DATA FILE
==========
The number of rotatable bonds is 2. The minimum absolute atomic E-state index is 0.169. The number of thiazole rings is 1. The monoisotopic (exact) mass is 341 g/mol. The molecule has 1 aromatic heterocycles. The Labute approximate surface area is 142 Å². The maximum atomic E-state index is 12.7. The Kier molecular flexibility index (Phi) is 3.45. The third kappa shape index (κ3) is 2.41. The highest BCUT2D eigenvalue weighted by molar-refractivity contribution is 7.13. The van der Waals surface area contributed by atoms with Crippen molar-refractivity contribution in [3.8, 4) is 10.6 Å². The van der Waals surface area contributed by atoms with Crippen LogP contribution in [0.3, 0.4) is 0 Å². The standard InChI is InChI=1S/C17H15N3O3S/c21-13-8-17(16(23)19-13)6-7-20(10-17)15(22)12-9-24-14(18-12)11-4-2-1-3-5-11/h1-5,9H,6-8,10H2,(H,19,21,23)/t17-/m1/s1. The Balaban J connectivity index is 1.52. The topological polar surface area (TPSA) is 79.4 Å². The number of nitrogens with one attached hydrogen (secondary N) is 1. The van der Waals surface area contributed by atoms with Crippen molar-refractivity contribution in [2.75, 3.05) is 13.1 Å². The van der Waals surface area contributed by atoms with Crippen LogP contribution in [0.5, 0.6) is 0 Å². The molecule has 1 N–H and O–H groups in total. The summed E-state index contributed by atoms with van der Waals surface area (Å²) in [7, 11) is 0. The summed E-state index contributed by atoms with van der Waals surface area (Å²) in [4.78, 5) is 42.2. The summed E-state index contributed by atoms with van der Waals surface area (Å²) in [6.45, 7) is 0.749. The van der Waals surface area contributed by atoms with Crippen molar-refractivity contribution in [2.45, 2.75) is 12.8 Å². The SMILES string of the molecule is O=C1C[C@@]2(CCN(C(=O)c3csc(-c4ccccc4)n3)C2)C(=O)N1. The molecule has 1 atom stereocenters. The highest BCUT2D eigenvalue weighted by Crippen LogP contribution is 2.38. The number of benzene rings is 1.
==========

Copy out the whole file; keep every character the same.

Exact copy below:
The number of rotatable bonds is 2. The minimum absolute atomic E-state index is 0.169. The number of thiazole rings is 1. The monoisotopic (exact) mass is 341 g/mol. The molecule has 1 aromatic heterocycles. The Labute approximate surface area is 142 Å². The maximum atomic E-state index is 12.7. The Kier molecular flexibility index (Phi) is 3.45. The third kappa shape index (κ3) is 2.41. The highest BCUT2D eigenvalue weighted by molar-refractivity contribution is 7.13. The van der Waals surface area contributed by atoms with Crippen molar-refractivity contribution in [3.8, 4) is 10.6 Å². The van der Waals surface area contributed by atoms with Crippen LogP contribution in [0.3, 0.4) is 0 Å². The standard InChI is InChI=1S/C17H15N3O3S/c21-13-8-17(16(23)19-13)6-7-20(10-17)15(22)12-9-24-14(18-12)11-4-2-1-3-5-11/h1-5,9H,6-8,10H2,(H,19,21,23)/t17-/m1/s1. The Balaban J connectivity index is 1.52. The topological polar surface area (TPSA) is 79.4 Å². The number of nitrogens with one attached hydrogen (secondary N) is 1. The van der Waals surface area contributed by atoms with Crippen molar-refractivity contribution in [2.75, 3.05) is 13.1 Å². The van der Waals surface area contributed by atoms with Crippen LogP contribution in [0.5, 0.6) is 0 Å². The molecule has 1 N–H and O–H groups in total. The summed E-state index contributed by atoms with van der Waals surface area (Å²) in [7, 11) is 0. The summed E-state index contributed by atoms with van der Waals surface area (Å²) in [4.78, 5) is 42.2. The summed E-state index contributed by atoms with van der Waals surface area (Å²) in [6.45, 7) is 0.749. The van der Waals surface area contributed by atoms with Crippen molar-refractivity contribution in [2.45, 2.75) is 12.8 Å². The SMILES string of the molecule is O=C1C[C@@]2(CCN(C(=O)c3csc(-c4ccccc4)n3)C2)C(=O)N1. The molecule has 1 atom stereocenters. The highest BCUT2D eigenvalue weighted by Crippen LogP contribution is 2.38. The number of benzene rings is 1.